So, your dosage really, really depends on what kind of CoQ10 you are taking. And, how much you can afford. Because, here’s the thing- some infertility doctors still recommend huge doses of CoQ10, up to 800mg/day because 1) it is so safe with few serious side-effects, and 2) they figure the more, the better, right? In fact, some studies on heart patients have gone up to 1,200 mg/day without many side effects.
Please note, that just because doctors aren’t worried about side effects, doesn’t mean they might not bother you. Taking too much COQ10 can lead to insomnia, headache, and stomach issues, for some people.
But, at some point, ladies, you are really just going to pee this stuff out. Your body can only synthesize so much. AND, if you’re taking good quality stuff it is EXPENSIVE. So, don’t spend a gazillion dollars and take so much your body can’t process it.
At some point, hopefully, we will get a good study that looks at different levels of CoQ10 dosage per day and its effectiveness on egg health, but until then, you need to base your dosage on what kind you are taking, and discuss with your doctor!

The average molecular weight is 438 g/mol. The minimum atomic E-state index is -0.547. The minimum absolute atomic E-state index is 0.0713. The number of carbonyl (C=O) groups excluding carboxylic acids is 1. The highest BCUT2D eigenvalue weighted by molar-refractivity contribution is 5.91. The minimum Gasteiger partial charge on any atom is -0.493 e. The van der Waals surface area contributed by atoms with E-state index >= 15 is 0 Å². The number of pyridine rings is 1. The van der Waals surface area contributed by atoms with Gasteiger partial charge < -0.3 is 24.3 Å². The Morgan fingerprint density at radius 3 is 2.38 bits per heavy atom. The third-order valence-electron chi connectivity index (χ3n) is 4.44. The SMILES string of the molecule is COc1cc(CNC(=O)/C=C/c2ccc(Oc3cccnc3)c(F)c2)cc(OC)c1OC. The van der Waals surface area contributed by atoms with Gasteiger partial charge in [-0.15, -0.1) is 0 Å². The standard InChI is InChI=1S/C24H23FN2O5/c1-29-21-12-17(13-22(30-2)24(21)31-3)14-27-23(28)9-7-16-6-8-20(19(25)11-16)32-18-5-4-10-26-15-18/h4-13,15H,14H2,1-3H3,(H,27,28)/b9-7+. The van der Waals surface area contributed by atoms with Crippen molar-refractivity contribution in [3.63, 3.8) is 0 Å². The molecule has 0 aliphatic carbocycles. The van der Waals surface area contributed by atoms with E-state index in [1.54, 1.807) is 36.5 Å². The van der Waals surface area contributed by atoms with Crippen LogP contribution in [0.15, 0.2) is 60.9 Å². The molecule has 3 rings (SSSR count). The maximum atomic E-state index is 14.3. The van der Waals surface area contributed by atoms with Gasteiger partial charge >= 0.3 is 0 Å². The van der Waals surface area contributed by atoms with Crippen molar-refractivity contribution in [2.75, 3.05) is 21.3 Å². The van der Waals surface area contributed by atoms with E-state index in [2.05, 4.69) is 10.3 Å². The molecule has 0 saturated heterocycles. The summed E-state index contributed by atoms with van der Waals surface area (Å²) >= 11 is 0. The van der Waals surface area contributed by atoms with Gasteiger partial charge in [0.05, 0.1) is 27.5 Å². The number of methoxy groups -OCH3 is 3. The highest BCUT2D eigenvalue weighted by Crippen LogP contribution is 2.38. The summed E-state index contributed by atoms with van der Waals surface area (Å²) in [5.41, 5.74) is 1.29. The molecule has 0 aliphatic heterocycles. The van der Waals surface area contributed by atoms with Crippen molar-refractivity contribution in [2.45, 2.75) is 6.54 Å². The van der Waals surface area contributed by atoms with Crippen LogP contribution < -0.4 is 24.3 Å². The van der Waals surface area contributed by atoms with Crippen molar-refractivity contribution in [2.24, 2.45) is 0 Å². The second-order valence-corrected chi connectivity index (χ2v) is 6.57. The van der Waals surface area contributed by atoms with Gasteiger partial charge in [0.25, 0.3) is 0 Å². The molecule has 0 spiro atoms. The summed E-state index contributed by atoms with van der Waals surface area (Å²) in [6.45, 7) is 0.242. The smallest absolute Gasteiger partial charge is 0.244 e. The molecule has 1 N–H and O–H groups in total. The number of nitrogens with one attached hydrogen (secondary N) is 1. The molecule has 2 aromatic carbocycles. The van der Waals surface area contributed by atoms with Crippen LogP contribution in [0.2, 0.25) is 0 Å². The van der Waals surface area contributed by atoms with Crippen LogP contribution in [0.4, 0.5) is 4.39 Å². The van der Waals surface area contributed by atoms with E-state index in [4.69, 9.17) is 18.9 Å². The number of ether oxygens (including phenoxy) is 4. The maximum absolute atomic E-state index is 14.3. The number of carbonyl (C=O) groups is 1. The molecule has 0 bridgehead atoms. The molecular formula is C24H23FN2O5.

If all else fails, the research seems to imply that for egg health a good dosage is 200mg- 300mg of a highly bio-available like the Bio-Quinone, or 600 mg of a less bio-available CoQ10.
When taking a really high-quality CoQ10, watch out for insomnia. Some tricks to beat it are below!
How to take CoQ10 for the best absorption!
- Take your doses spread out- 100mg at a time, with at least an hour in between each dose. More than 100mg at a time and your body may not absorb it all of it, and it will be wasted.
- Take them spaced out in the morning so you don’t get insomnia at night. I try to avoid taking CoQ10 after noon, some people can take until 5pm. So, for three doses, it would be something like 7 am, 8:30 am, 10 am.
- Take less if it upsets your stomach (although research suggests you can’t really overdose on this stuff).
- Eat some fertility friendly fats with your dose- avocado, olives, coconut butter, nuts, seeds, etc.,to help your body process the CoQ10. This is less important with the highly bioavailable CoQ10s like the Bio-Quinone Gold which are packaged with an oil.
As a reminder, the information on this blog is for inspirational and educational purposes only. It is not intended to treat, diagnose or prevent any disease and it does not replace evaluation, diagnosis, or treatment by qualified health care professionals. I encourage you to own your baby journey and make your own health care decisions based upon your research and in partnership with wise healers and qualified health care professionals who can provide you with tailored information and treatment opportunities.